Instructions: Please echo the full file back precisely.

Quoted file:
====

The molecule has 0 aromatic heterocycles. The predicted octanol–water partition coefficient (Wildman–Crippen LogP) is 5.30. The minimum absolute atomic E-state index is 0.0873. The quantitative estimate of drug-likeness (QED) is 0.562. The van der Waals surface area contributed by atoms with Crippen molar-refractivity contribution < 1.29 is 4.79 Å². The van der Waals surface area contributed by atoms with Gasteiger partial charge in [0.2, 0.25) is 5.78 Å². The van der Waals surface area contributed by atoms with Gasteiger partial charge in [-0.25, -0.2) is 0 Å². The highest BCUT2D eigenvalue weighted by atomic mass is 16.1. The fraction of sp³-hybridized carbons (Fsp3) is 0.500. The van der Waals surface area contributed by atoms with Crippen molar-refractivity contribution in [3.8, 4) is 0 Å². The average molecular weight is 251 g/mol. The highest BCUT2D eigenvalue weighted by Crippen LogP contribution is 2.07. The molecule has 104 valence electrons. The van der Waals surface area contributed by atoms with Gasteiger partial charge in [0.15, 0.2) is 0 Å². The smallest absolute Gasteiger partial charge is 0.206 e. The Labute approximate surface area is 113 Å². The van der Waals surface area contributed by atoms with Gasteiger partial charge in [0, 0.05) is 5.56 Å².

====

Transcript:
The molecule has 0 aromatic heterocycles. The predicted octanol–water partition coefficient (Wildman–Crippen LogP) is 5.30. The minimum absolute atomic E-state index is 0.0873. The quantitative estimate of drug-likeness (QED) is 0.562. The van der Waals surface area contributed by atoms with Crippen molar-refractivity contribution < 1.29 is 4.79 Å². The van der Waals surface area contributed by atoms with Gasteiger partial charge in [0.2, 0.25) is 5.78 Å². The van der Waals surface area contributed by atoms with Gasteiger partial charge in [-0.25, -0.2) is 0 Å². The highest BCUT2D eigenvalue weighted by atomic mass is 16.1. The fraction of sp³-hybridized carbons (Fsp3) is 0.500. The van der Waals surface area contributed by atoms with Crippen molar-refractivity contribution in [3.8, 4) is 0 Å². The average molecular weight is 251 g/mol. The highest BCUT2D eigenvalue weighted by Crippen LogP contribution is 2.07. The molecule has 104 valence electrons. The van der Waals surface area contributed by atoms with Gasteiger partial charge in [0.15, 0.2) is 0 Å². The smallest absolute Gasteiger partial charge is 0.206 e. The Labute approximate surface area is 113 Å². The van der Waals surface area contributed by atoms with Gasteiger partial charge in [0, 0.05) is 5.56 Å².